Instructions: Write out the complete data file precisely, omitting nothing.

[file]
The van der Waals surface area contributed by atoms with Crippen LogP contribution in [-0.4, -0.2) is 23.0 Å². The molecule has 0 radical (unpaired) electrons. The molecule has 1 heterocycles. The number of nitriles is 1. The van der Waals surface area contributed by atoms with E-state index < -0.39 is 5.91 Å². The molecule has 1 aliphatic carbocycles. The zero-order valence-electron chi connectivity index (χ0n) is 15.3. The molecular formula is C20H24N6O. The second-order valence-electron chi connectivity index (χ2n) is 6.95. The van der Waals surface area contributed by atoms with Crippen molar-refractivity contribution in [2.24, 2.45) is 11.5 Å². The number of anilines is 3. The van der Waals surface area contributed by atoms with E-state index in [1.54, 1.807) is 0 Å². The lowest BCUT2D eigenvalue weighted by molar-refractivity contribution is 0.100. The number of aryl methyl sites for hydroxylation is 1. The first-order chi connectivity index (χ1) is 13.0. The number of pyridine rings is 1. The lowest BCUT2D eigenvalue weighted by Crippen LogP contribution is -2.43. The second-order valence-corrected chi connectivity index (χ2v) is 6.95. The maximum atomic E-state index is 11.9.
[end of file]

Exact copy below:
The van der Waals surface area contributed by atoms with Crippen LogP contribution in [-0.4, -0.2) is 23.0 Å². The molecule has 0 radical (unpaired) electrons. The molecule has 1 heterocycles. The number of nitriles is 1. The van der Waals surface area contributed by atoms with E-state index < -0.39 is 5.91 Å². The molecule has 1 aliphatic carbocycles. The zero-order valence-electron chi connectivity index (χ0n) is 15.3. The molecular formula is C20H24N6O. The second-order valence-electron chi connectivity index (χ2n) is 6.95. The van der Waals surface area contributed by atoms with Crippen molar-refractivity contribution in [2.24, 2.45) is 11.5 Å². The number of anilines is 3. The van der Waals surface area contributed by atoms with E-state index in [1.54, 1.807) is 0 Å². The lowest BCUT2D eigenvalue weighted by molar-refractivity contribution is 0.100. The number of aryl methyl sites for hydroxylation is 1. The first-order chi connectivity index (χ1) is 13.0. The number of pyridine rings is 1. The lowest BCUT2D eigenvalue weighted by Crippen LogP contribution is -2.43. The second-order valence-corrected chi connectivity index (χ2v) is 6.95. The maximum atomic E-state index is 11.9.